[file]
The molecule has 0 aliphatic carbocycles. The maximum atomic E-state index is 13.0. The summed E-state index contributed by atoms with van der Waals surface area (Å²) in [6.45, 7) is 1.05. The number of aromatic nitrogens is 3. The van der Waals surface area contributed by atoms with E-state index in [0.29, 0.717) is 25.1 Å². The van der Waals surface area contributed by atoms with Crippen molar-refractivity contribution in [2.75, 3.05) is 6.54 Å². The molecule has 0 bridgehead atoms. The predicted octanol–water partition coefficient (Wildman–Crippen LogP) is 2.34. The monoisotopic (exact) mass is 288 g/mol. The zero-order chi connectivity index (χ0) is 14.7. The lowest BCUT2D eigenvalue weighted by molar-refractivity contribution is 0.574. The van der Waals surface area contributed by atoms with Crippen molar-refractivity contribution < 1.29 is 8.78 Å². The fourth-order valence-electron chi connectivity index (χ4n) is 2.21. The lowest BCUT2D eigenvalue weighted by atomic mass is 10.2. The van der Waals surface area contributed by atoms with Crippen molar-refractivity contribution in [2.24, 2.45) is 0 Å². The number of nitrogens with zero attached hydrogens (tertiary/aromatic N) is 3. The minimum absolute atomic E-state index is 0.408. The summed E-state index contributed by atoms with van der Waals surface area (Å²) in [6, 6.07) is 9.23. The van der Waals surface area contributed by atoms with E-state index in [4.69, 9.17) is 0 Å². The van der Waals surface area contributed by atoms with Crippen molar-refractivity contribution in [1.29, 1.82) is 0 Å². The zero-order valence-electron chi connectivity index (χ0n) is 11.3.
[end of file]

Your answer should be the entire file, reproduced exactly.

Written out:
The molecule has 0 aliphatic carbocycles. The maximum atomic E-state index is 13.0. The summed E-state index contributed by atoms with van der Waals surface area (Å²) in [6.45, 7) is 1.05. The number of aromatic nitrogens is 3. The van der Waals surface area contributed by atoms with E-state index in [0.29, 0.717) is 25.1 Å². The van der Waals surface area contributed by atoms with Crippen molar-refractivity contribution in [2.75, 3.05) is 6.54 Å². The molecule has 0 bridgehead atoms. The predicted octanol–water partition coefficient (Wildman–Crippen LogP) is 2.34. The monoisotopic (exact) mass is 288 g/mol. The zero-order chi connectivity index (χ0) is 14.7. The lowest BCUT2D eigenvalue weighted by molar-refractivity contribution is 0.574. The van der Waals surface area contributed by atoms with Crippen molar-refractivity contribution < 1.29 is 8.78 Å². The fourth-order valence-electron chi connectivity index (χ4n) is 2.21. The lowest BCUT2D eigenvalue weighted by atomic mass is 10.2. The van der Waals surface area contributed by atoms with Crippen molar-refractivity contribution in [2.24, 2.45) is 0 Å². The number of nitrogens with zero attached hydrogens (tertiary/aromatic N) is 3. The minimum absolute atomic E-state index is 0.408. The summed E-state index contributed by atoms with van der Waals surface area (Å²) in [6, 6.07) is 9.23. The van der Waals surface area contributed by atoms with E-state index in [4.69, 9.17) is 0 Å². The van der Waals surface area contributed by atoms with Crippen molar-refractivity contribution in [1.29, 1.82) is 0 Å². The zero-order valence-electron chi connectivity index (χ0n) is 11.3.